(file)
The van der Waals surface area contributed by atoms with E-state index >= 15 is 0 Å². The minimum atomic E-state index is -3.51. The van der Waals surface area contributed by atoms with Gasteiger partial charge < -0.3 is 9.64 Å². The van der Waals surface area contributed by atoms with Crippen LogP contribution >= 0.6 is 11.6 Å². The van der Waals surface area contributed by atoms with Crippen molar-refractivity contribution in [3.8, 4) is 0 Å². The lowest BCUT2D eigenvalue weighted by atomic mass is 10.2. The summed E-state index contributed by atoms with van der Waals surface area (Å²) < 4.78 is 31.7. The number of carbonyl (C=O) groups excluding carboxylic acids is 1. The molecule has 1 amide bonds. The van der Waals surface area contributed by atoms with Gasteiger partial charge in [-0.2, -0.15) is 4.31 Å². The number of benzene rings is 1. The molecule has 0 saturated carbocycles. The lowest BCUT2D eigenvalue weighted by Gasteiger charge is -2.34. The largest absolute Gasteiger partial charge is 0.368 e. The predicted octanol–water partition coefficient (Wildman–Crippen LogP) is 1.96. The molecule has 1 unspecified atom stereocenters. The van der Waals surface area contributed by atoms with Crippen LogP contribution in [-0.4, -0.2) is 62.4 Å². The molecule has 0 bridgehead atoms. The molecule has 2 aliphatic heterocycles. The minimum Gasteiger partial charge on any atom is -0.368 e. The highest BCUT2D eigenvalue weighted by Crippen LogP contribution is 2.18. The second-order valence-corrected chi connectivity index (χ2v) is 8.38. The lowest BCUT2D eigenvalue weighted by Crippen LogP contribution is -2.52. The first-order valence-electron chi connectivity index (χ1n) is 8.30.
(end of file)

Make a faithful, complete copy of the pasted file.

The van der Waals surface area contributed by atoms with E-state index >= 15 is 0 Å². The minimum atomic E-state index is -3.51. The van der Waals surface area contributed by atoms with Gasteiger partial charge < -0.3 is 9.64 Å². The van der Waals surface area contributed by atoms with Crippen LogP contribution >= 0.6 is 11.6 Å². The van der Waals surface area contributed by atoms with Crippen molar-refractivity contribution in [3.8, 4) is 0 Å². The lowest BCUT2D eigenvalue weighted by atomic mass is 10.2. The summed E-state index contributed by atoms with van der Waals surface area (Å²) < 4.78 is 31.7. The number of carbonyl (C=O) groups excluding carboxylic acids is 1. The molecule has 1 amide bonds. The van der Waals surface area contributed by atoms with Gasteiger partial charge in [-0.2, -0.15) is 4.31 Å². The number of benzene rings is 1. The molecule has 0 saturated carbocycles. The lowest BCUT2D eigenvalue weighted by Gasteiger charge is -2.34. The largest absolute Gasteiger partial charge is 0.368 e. The predicted octanol–water partition coefficient (Wildman–Crippen LogP) is 1.96. The molecule has 1 unspecified atom stereocenters. The van der Waals surface area contributed by atoms with Crippen LogP contribution in [-0.4, -0.2) is 62.4 Å². The molecule has 0 bridgehead atoms. The molecule has 2 aliphatic heterocycles. The minimum Gasteiger partial charge on any atom is -0.368 e. The highest BCUT2D eigenvalue weighted by Crippen LogP contribution is 2.18. The second-order valence-corrected chi connectivity index (χ2v) is 8.38. The lowest BCUT2D eigenvalue weighted by Crippen LogP contribution is -2.52. The first-order valence-electron chi connectivity index (χ1n) is 8.30.